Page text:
Published by Yuwanda Black, Site Editor
Written by Yuwanda Black
As a self-publlished author, I love the end of the month. Why? Because that’s when payday comes from sites like Amazon (AMZ) and Barnes & Noble (B&N).
If you’re wondering if self-publishing pays, I’m here to tell ya, it does! Big time. I’ve been self-publishing and selling ebooks online since 2002. This month, I received my largest payout* ever from Amazon – almost $3,000 (see graphic below of deposits to my bank account; click for larger view). And realize, this is literally peanuts compared to many, many other self-publishers, who routinely earn five figures per month or more.
AMZ and B&N deposit your earnings right into your bank account, so you never have to worry about being home to get a check to deposit; or a payment getting lost in the mail; or even waiting for a payment to clear when it’s deposited into your PayPal account (which you have to transfer to your bank account).
Self-publishing means you can work and earn from anywhere in the world. These days, I live and work from Jamaica (I’m American for those who don’t know), but I never worry about getting paid. So if you’re ready to make the leap into self-publishing (there’s never been a better time to!). I’m here to tell you, it’s a lot of work, but so worth it if you have the patience and tenacity to do some research to find out what sells and build a catalog of titles (ie, write a lot of ebooks).
I just want to point out that I do very little marketing for my ebooks. Blogging (posts like this) take up most of my time in the marketing of my titles. Other than that, I may write and submit press releases to PRLog.com and post links to my social media accounts (mostly FB and Twitter). But that’s about it these days (between writing on my own projects and client work, I’m swamped most days).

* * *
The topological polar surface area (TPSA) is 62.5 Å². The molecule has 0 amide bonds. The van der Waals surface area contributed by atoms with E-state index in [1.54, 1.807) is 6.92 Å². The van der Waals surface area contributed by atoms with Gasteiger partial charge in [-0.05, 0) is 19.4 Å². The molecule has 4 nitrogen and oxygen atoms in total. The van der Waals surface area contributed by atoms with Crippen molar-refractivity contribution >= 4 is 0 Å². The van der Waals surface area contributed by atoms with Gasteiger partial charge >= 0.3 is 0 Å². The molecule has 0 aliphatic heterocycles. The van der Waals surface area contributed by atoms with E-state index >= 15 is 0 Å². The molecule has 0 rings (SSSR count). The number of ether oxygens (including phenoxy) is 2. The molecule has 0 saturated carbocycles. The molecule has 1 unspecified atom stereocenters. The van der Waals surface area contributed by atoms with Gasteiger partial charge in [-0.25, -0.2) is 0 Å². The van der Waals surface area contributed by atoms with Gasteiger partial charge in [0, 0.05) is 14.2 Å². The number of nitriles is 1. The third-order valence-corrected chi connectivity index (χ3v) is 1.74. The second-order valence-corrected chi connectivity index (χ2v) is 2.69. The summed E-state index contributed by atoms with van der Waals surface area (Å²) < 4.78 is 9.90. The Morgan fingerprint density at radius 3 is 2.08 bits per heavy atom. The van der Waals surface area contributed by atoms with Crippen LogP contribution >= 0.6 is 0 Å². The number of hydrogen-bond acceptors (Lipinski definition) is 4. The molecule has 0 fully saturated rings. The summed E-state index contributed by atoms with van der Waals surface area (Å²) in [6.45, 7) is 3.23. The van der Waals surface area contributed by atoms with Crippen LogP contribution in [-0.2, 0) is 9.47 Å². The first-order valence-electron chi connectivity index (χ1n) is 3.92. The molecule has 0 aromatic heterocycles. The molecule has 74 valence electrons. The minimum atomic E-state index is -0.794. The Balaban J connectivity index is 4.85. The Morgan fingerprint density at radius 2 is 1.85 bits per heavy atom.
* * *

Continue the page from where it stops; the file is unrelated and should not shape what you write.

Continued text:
I used to do a lot of article marketing and guest blogging, but since I started fiction (romance) writing back in the spring, I’ve even stopped doing a lot of that. Nowadays, my time is spent producing (ie, writing new books). Why? Because this is the best return on my time. And all the experts like JA Konrath, Lindsay Buroker and David Gaughran agree (at least in the beginnning of your self-publishing career).
I’ll do a more extensive post on this at a later date, but I just want to point out that there’s a definite difference between the two.
The primary difference is that things like blogging, article marketing and social media marketing, etc. can defintiely help a lot with sales of non-fiction, how-to ebooks (even if you just have one).
This is because you’re helping to solve a problem; providing a solution, and hence, you’re most likely charging more ($20, $30, $40 or more). So you can market one ebook to death and make a killling with it; even turning it into a cottage industry (eg, offereing classes, a series of books, etc.). In short, you don’t need an extensive catalog to make a lot of money publishing non-fiction, how-to ebooks.